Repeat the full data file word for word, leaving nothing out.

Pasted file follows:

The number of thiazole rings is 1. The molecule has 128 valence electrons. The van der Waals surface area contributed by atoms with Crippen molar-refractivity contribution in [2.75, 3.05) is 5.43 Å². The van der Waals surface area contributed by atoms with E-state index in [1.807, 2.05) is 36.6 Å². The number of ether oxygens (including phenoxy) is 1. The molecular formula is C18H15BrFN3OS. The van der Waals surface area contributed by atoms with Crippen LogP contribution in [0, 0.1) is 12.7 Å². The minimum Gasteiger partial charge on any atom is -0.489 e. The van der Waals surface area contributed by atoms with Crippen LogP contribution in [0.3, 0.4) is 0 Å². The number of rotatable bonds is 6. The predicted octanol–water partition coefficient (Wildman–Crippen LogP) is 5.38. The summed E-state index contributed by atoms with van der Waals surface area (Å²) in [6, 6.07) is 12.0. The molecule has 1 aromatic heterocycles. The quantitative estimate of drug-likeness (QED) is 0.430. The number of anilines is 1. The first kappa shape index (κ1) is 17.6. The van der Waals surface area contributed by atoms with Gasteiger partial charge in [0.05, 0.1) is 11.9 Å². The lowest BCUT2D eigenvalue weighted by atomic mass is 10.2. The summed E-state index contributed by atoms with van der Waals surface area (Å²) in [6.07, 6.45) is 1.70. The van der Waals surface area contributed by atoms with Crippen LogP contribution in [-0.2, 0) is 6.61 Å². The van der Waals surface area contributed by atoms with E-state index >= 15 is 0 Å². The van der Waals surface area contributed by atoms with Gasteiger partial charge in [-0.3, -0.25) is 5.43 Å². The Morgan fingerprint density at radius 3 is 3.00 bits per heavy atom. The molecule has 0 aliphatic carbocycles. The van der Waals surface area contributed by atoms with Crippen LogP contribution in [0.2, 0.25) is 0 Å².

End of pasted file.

The number of thiazole rings is 1. The molecule has 128 valence electrons. The van der Waals surface area contributed by atoms with Crippen molar-refractivity contribution in [2.75, 3.05) is 5.43 Å². The van der Waals surface area contributed by atoms with E-state index in [1.807, 2.05) is 36.6 Å². The number of ether oxygens (including phenoxy) is 1. The molecular formula is C18H15BrFN3OS. The van der Waals surface area contributed by atoms with Crippen LogP contribution in [0, 0.1) is 12.7 Å². The minimum Gasteiger partial charge on any atom is -0.489 e. The van der Waals surface area contributed by atoms with Crippen LogP contribution in [0.3, 0.4) is 0 Å². The number of rotatable bonds is 6. The predicted octanol–water partition coefficient (Wildman–Crippen LogP) is 5.38. The summed E-state index contributed by atoms with van der Waals surface area (Å²) in [6, 6.07) is 12.0. The molecule has 1 aromatic heterocycles. The quantitative estimate of drug-likeness (QED) is 0.430. The number of anilines is 1. The first kappa shape index (κ1) is 17.6. The van der Waals surface area contributed by atoms with Gasteiger partial charge in [0.05, 0.1) is 11.9 Å². The lowest BCUT2D eigenvalue weighted by atomic mass is 10.2. The summed E-state index contributed by atoms with van der Waals surface area (Å²) in [6.07, 6.45) is 1.70. The van der Waals surface area contributed by atoms with Crippen LogP contribution in [-0.2, 0) is 6.61 Å². The van der Waals surface area contributed by atoms with E-state index >= 15 is 0 Å². The van der Waals surface area contributed by atoms with Gasteiger partial charge in [-0.3, -0.25) is 5.43 Å². The Morgan fingerprint density at radius 3 is 3.00 bits per heavy atom. The molecule has 0 aliphatic carbocycles. The van der Waals surface area contributed by atoms with Crippen LogP contribution in [0.2, 0.25) is 0 Å².